Trump’s Mismanagement of the Covid-19 Crisis: South Korea Shows What Would Have Been Possible

Source:  David Leonhardt, Newsletter of April 13, 2020, The New York Times

I normally only include charts I have developed myself in this blog, but the chart above, from David Leonhardt of the New York Times, is particularly striking.  It comes from his newsletter of April 13, and shows the daily number of deaths (on a seven-day moving average) per 10 million people, from February 19 to now in the US and in South Korea.

It shows what the US could have achieved had the Trump administration managed this crisis as well as South Korea has.  And one cannot argue that South Korea is a rich country with resources that the US does not have – GDP per capita in the US is double that of South Korea.  Nor is it because of travel bans.  Trump repeatedly asserts that the crisis would have been far greater in the US had he not had the singular wisdom to impose a ban on travel (by non-US citizens) from China on February 2 (and from Europe and other countries later).  But the only travel ban South Korea has imposed has been travel from Hubei Province in China.  And South Korea has far more contact with China, from both business and personal travel and trade in goods, than the US has.  Yet despite this, the deaths from Covid-19 have been far fewer in South Korea than in the US even after scaling for population.

And it is not only South Korea that has demonstrated competence in the management of the Covid-19 virus.  Death rates in other countries of East Asia, all similarly heavily exposed to China, have been even lower than that of South Korea.  In terms of the cumulative number of deaths from Covid-19 since the crisis began (as of April 13), there have been 4 deaths per million of population in South Korea, but just 2 per million in Singapore, 1 per million in Japan, 0.5 per million in Hong Kong, and 0.3 per million in Taiwan.  For the US, in contrast, the total is 71 per million.  (Reminder:  The chart above tracks deaths per day, not the cumulative total, and shows the figures per 10 million of population.)

This also shows that Trump’s repeated assertion that the deaths suffered in the US were inevitable – that nothing more could have been done – is simply nonsense.  Sadly, it is deadly nonsense.  South Korea shows what could have been done.  Travel bans were not important.  Rather, it was the basic public health measures of large-scale testing, identifying those with the virus or who may have been exposed to the virus, quarantining or isolating those exposed (including self-isolating, along with self-monitoring and regular reporting), and then treating in hospitals those who developed severe symptoms.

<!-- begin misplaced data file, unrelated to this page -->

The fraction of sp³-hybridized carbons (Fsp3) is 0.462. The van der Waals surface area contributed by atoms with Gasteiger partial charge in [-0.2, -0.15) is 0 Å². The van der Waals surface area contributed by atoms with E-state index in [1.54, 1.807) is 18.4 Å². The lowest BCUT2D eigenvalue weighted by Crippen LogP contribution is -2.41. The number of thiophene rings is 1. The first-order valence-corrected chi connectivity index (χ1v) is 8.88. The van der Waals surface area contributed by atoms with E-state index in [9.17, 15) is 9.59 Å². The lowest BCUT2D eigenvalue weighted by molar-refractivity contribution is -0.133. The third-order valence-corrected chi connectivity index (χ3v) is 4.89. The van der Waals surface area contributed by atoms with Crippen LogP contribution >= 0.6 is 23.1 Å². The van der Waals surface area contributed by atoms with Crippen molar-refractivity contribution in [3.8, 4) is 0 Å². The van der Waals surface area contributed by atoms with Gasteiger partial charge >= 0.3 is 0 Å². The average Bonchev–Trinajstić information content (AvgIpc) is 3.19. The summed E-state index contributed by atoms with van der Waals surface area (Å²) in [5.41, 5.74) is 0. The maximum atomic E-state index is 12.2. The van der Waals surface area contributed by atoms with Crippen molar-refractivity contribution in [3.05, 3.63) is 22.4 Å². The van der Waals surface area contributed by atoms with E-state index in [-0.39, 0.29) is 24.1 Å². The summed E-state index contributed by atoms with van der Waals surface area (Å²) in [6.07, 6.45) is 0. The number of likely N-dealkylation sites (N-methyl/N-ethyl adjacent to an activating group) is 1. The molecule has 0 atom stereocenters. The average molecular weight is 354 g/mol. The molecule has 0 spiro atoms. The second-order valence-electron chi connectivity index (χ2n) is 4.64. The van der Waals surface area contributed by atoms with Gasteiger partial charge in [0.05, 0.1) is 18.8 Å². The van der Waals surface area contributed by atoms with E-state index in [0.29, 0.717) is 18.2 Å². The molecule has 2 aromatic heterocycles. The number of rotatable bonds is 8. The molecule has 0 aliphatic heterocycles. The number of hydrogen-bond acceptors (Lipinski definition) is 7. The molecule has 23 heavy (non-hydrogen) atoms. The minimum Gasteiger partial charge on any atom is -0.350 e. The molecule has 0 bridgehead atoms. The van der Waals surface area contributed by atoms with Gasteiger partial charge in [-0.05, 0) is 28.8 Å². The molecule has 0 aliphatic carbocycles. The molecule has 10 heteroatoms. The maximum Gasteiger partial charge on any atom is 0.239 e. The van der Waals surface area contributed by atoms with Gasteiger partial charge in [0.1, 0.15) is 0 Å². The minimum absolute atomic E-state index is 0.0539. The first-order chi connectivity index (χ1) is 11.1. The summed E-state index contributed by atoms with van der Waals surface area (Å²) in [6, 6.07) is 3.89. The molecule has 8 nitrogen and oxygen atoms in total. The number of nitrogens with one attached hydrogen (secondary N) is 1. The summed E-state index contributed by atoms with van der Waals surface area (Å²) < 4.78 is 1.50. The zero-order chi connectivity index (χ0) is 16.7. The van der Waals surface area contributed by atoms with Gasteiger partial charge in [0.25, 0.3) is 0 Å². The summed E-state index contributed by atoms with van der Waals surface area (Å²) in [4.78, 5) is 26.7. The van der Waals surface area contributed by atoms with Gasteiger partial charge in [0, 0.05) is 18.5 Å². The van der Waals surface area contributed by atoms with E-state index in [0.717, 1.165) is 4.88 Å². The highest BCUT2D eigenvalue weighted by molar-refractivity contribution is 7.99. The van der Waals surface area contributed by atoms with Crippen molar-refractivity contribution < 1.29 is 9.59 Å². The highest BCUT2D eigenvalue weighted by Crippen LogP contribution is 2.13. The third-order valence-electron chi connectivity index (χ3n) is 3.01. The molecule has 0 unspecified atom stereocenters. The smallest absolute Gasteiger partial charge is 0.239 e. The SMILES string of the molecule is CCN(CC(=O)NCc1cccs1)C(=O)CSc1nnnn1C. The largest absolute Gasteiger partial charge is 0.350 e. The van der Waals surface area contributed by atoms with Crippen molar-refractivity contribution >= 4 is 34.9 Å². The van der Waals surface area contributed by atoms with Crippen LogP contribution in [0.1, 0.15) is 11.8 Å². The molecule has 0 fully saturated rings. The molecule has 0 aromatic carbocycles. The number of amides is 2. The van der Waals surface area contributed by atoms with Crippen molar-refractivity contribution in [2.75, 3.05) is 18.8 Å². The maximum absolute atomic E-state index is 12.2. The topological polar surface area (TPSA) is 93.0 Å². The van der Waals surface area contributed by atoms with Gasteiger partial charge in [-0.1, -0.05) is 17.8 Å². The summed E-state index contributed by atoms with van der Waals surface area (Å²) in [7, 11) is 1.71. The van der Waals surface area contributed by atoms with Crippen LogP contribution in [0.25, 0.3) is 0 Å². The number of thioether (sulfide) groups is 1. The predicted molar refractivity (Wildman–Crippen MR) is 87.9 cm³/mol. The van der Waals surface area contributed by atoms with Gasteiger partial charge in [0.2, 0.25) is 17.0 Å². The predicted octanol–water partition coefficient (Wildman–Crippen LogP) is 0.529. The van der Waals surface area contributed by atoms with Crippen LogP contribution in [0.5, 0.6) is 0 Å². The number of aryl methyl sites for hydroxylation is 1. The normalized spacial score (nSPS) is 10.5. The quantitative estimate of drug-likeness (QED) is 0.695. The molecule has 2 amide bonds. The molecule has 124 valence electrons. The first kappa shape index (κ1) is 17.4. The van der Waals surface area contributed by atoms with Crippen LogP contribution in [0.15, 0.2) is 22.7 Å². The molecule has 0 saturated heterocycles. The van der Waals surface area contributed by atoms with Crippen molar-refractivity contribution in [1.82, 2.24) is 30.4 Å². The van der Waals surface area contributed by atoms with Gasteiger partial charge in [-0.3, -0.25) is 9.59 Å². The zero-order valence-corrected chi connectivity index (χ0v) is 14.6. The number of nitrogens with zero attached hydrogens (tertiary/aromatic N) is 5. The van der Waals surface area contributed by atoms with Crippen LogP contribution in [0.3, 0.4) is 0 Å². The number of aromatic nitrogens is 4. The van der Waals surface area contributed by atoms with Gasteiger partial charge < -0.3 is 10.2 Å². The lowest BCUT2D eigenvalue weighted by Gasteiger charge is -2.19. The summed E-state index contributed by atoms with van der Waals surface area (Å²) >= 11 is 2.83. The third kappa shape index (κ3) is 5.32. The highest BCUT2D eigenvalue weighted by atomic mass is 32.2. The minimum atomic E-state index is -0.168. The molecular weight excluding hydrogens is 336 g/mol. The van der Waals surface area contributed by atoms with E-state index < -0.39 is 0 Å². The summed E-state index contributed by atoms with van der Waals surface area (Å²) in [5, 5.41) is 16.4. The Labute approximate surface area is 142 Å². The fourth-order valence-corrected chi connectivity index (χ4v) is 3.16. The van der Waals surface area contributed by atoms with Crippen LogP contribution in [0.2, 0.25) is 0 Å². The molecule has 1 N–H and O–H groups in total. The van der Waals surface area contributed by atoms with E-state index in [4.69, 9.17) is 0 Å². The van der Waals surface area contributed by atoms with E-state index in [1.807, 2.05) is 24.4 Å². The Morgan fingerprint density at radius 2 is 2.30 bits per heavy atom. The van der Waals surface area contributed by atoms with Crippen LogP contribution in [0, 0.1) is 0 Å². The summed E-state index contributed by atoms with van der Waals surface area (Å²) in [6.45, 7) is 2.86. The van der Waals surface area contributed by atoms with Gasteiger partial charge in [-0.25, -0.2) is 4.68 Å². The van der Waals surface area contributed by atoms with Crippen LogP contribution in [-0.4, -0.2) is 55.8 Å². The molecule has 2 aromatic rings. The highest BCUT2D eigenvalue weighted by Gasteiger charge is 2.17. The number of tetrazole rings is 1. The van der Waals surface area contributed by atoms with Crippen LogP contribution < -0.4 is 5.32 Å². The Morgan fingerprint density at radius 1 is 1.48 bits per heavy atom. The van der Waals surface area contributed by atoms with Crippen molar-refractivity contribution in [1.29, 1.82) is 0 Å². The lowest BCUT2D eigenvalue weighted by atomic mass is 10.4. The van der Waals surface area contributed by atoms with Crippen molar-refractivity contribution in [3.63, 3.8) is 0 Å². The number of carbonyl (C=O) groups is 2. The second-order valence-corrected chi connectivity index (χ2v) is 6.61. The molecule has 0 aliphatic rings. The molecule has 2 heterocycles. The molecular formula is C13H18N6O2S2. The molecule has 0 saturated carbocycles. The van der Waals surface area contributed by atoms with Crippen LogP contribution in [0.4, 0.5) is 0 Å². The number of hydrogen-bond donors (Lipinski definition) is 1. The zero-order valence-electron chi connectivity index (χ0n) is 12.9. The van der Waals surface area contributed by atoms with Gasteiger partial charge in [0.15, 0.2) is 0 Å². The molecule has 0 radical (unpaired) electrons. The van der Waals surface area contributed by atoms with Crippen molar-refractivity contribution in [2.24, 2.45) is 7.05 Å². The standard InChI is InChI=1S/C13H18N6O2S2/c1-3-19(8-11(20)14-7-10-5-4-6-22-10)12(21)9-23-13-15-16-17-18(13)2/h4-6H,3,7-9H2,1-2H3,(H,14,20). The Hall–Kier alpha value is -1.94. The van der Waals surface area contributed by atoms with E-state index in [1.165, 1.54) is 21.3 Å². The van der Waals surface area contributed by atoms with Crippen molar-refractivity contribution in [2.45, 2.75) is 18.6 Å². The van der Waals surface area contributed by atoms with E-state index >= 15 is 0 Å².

None of this is new to public health professionals.  And the US has excellent public health professionals.  What was different in the US was Trump, who refused to listen to them and indeed treated many of those in government as enemies to be attacked (as those with expertise were seen as members of the “deep state”).

The US had prepared plans on what to do should an infectious disease such as Covid-19 threaten.  There was, for example, a major effort to develop such plans in 2006/2007, towards the end of the Bush administration.  The work included running exercises similar to war-games of various scenarios (“table-top” exercises), to see how officials would respond and what the likely outcomes then would be.  These plans were further developed during Obama’s two terms in office.  But the Trump administration then ignored this previous preparation, and indeed took pride in dismantling important elements of it.

Dr. James Lawler, now an infectious disease doctor at the University of Nebraska but then serving in the Bush White House, participated in the 2006/2007 task force.  Over the weekend, the New York Times released a trove of over 80 pages of emails (obtained through a Freedom of Information Act request) of late-January to mid-March from Dr. Lawler and other experts, in and out of government, discussing how to address the crisis.  Particularly telling is a March 12 email from Dr. Lawler in which he said:

“We are making every misstep initially made in the table-tops at the outset of pandemic planning in 2006.  We had systematically addressed all of these and had a plan that would work – and has worked in Hong Kong/Singapore.  We have thrown 15 years of institutional learning out the window …”

Throwing those 15 years of institutional learning out the window has had deadly consequences.